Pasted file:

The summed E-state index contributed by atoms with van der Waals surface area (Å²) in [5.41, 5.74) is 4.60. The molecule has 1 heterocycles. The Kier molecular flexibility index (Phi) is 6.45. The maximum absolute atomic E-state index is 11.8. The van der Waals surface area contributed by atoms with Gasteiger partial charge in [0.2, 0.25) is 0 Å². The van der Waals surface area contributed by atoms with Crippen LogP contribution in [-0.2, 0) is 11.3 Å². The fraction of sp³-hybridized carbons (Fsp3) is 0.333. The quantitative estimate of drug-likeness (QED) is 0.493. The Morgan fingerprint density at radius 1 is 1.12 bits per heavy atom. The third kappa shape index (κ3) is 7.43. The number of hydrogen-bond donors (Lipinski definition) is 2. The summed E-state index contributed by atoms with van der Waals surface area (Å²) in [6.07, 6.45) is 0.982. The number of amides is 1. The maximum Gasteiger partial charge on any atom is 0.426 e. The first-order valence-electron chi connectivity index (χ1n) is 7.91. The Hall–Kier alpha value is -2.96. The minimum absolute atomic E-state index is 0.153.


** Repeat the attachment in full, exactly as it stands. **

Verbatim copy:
The summed E-state index contributed by atoms with van der Waals surface area (Å²) in [5.41, 5.74) is 4.60. The molecule has 1 heterocycles. The Kier molecular flexibility index (Phi) is 6.45. The maximum absolute atomic E-state index is 11.8. The van der Waals surface area contributed by atoms with Gasteiger partial charge in [0.2, 0.25) is 0 Å². The van der Waals surface area contributed by atoms with Crippen LogP contribution in [-0.2, 0) is 11.3 Å². The fraction of sp³-hybridized carbons (Fsp3) is 0.333. The quantitative estimate of drug-likeness (QED) is 0.493. The Morgan fingerprint density at radius 1 is 1.12 bits per heavy atom. The third kappa shape index (κ3) is 7.43. The number of hydrogen-bond donors (Lipinski definition) is 2. The summed E-state index contributed by atoms with van der Waals surface area (Å²) in [6.07, 6.45) is 0.982. The number of amides is 1. The maximum Gasteiger partial charge on any atom is 0.426 e. The first-order valence-electron chi connectivity index (χ1n) is 7.91. The Hall–Kier alpha value is -2.96. The minimum absolute atomic E-state index is 0.153.